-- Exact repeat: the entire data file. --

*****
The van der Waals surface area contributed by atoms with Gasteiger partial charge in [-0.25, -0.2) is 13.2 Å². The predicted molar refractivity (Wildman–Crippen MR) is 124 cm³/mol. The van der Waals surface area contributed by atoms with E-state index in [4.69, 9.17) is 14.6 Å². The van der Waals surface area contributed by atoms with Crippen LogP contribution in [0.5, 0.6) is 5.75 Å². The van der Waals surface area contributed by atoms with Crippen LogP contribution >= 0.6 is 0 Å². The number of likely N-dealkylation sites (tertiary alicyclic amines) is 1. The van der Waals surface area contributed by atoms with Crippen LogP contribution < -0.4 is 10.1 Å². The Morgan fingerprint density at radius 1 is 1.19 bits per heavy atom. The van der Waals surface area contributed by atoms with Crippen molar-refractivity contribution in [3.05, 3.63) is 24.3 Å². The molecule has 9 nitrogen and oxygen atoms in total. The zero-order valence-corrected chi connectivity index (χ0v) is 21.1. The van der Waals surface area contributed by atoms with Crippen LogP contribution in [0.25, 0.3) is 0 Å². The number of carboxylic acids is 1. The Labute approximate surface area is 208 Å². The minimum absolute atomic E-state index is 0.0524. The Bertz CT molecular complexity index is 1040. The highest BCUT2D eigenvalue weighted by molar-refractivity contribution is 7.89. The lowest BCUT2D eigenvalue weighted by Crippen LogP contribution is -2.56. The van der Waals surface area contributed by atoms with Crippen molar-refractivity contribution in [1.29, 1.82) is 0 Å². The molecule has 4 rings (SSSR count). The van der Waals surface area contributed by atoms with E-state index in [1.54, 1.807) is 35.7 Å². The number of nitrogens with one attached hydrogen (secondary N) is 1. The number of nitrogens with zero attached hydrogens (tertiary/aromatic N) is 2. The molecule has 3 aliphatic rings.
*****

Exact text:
The van der Waals surface area contributed by atoms with Gasteiger partial charge in [-0.25, -0.2) is 13.2 Å². The predicted molar refractivity (Wildman–Crippen MR) is 124 cm³/mol. The van der Waals surface area contributed by atoms with E-state index in [4.69, 9.17) is 14.6 Å². The van der Waals surface area contributed by atoms with Crippen LogP contribution in [0.5, 0.6) is 5.75 Å². The van der Waals surface area contributed by atoms with Crippen LogP contribution >= 0.6 is 0 Å². The number of likely N-dealkylation sites (tertiary alicyclic amines) is 1. The van der Waals surface area contributed by atoms with Crippen LogP contribution < -0.4 is 10.1 Å². The Morgan fingerprint density at radius 1 is 1.19 bits per heavy atom. The van der Waals surface area contributed by atoms with Crippen molar-refractivity contribution in [3.05, 3.63) is 24.3 Å². The molecule has 9 nitrogen and oxygen atoms in total. The zero-order valence-corrected chi connectivity index (χ0v) is 21.1. The van der Waals surface area contributed by atoms with Crippen LogP contribution in [0.25, 0.3) is 0 Å². The number of carboxylic acids is 1. The Labute approximate surface area is 208 Å². The minimum absolute atomic E-state index is 0.0524. The Bertz CT molecular complexity index is 1040. The highest BCUT2D eigenvalue weighted by molar-refractivity contribution is 7.89. The lowest BCUT2D eigenvalue weighted by Crippen LogP contribution is -2.56. The van der Waals surface area contributed by atoms with Crippen molar-refractivity contribution in [1.29, 1.82) is 0 Å². The molecule has 4 rings (SSSR count). The van der Waals surface area contributed by atoms with E-state index in [1.54, 1.807) is 35.7 Å². The number of nitrogens with one attached hydrogen (secondary N) is 1. The number of nitrogens with zero attached hydrogens (tertiary/aromatic N) is 2. The molecule has 3 aliphatic rings.